It's not terribly difficult to get a Kendo UI control in to a Backbone.View. I've written about this before , and I do it a lot. Sure, there are a few little things you need to know about - like when to initialize the control - but for the most part, getting the widgets in place is easy.

Once you have the Kendo UI Widgets in place, though, things get to be a little more ... interesting. If you want to respond to standard DOM events within a Backbone.View, you can just use the events configuration. But if you want to handle events that comes from the Kendo UI widgets directly, you would be in for writing some extra code in your view to manually wire this up.

Until now.

kendo.Backbone.ViewEvents

With the v0.0.6 release of the Kendo UI Backbone integration project, you can now declare a kendoUIEvents object in your Backbone.View, the same way you would declare the DOM events. Once you have that in place, and the Kendo UI widgets have been initialized, make a call to kendo.Backbone.ViewEvents.delegate and you're good to go.

var View = Backbone.View.extend({
  template: "<div id='list'></div>",

  // declare the Kendo UI widget events
  // the same way you would declare the
  // Backbone.View "events"
  kendoUIEvents: {
    "change #list": "listChanged"
  },

  listChanged: function(e){
    console.log("THE LIST CHANGE EVENT FIRED!!!");
  },

  render: function(){
    // render the view however you want
    this.$el.html(this.template);

    // instantiate a Kendo UI widget in the view
    this.$("#list").kendoListView({
      dataSource: {
        data: [{name: "foo"}, {name: "bar"}]
      },
      template: "#= name #"
    });

    // tell the kendo.Backbone plugin to 
    // delegate the view events for 
    // the widgets in this view
    kendo.Backbone.ViewEvents.delegate(this);
  },

  remove: function(){
    // unbind the kendo ui events
    kendo.Backbone.ViewEvents.undelegate(this);
    Backbone.View.prototype.remove.call(this);
  }
});

You now have the Kendo UI widget handled with a callback method in your Backbone.View instance!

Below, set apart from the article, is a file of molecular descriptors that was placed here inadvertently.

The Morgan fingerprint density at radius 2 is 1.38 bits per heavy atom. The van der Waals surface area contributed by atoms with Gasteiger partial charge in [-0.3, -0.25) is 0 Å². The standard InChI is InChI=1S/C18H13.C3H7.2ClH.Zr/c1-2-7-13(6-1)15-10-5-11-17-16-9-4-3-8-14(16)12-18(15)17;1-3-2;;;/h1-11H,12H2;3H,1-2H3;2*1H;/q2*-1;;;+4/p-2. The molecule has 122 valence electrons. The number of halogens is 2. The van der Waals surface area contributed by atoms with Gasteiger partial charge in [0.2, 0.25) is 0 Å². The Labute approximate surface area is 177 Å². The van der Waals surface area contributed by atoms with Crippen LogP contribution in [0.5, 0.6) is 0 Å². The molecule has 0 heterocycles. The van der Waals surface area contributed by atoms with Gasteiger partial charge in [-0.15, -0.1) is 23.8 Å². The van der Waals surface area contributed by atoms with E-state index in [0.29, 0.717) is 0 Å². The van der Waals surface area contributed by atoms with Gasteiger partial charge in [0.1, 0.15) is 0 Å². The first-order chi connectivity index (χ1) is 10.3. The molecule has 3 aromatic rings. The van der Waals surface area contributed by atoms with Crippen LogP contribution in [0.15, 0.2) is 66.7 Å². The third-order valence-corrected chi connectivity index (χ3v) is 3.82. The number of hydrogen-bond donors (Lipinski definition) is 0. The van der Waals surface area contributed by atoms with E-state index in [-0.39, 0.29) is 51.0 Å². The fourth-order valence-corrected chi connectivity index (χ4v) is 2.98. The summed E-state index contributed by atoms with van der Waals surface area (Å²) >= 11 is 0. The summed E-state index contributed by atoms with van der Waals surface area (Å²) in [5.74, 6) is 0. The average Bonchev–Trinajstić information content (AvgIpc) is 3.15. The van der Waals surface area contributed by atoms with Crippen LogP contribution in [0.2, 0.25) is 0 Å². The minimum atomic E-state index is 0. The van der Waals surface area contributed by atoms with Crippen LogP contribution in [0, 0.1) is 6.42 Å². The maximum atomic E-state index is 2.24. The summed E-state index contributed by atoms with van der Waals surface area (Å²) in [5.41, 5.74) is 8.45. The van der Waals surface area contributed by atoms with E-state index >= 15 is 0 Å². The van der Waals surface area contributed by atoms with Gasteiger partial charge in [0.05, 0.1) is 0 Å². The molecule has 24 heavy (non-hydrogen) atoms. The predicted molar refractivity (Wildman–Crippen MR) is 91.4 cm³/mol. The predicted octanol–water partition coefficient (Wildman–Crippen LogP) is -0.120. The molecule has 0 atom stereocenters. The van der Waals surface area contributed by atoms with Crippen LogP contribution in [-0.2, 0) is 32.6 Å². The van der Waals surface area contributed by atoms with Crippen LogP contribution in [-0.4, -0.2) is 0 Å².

Unbinding On Remove / Close

In addition to binding the events, you will also need to unbind the events when the view instance is closed or removed from the DOM. Notice the override of the remove method in the above example? It handles this quite easily by calling the undelegate method on the kendo.Backbone.ViewEvents object.

  remove: function(){
    // unbind the kendo ui events
    kendo.Backbone.ViewEvents.undelegate(this);

    Backbone.View.prototype.remove.call(this);
  }

Get The Kendo UI Backbone Project

You can read more about this feature in the documentation for the ViewEvents, and grab the latest version of the code from the github repository.

Be sure to check out the rest of the Kendo UI Labs, located at Labs.KendoUI.com, as well.


About the Author

Derick Bailey

About the Author
Derick Bailey is a Developer Advocate for Kendo UI, a developer, speaker, trainer, screen-caster and much more. He's been slinging code since the late 80’s and doing it professionally since the mid 90's. These days, Derick spends his time primarily writing javascript with back-end languages of all types, including Ruby, NodeJS, .NET and more. Derick blogs atDerickBailey.LosTechies.com, produces screencasts atWatchMeCode.net, tweets as @derickbailey and provides support and assistance for JavaScript, BackboneJS,MarionetteJS and much more around the web.

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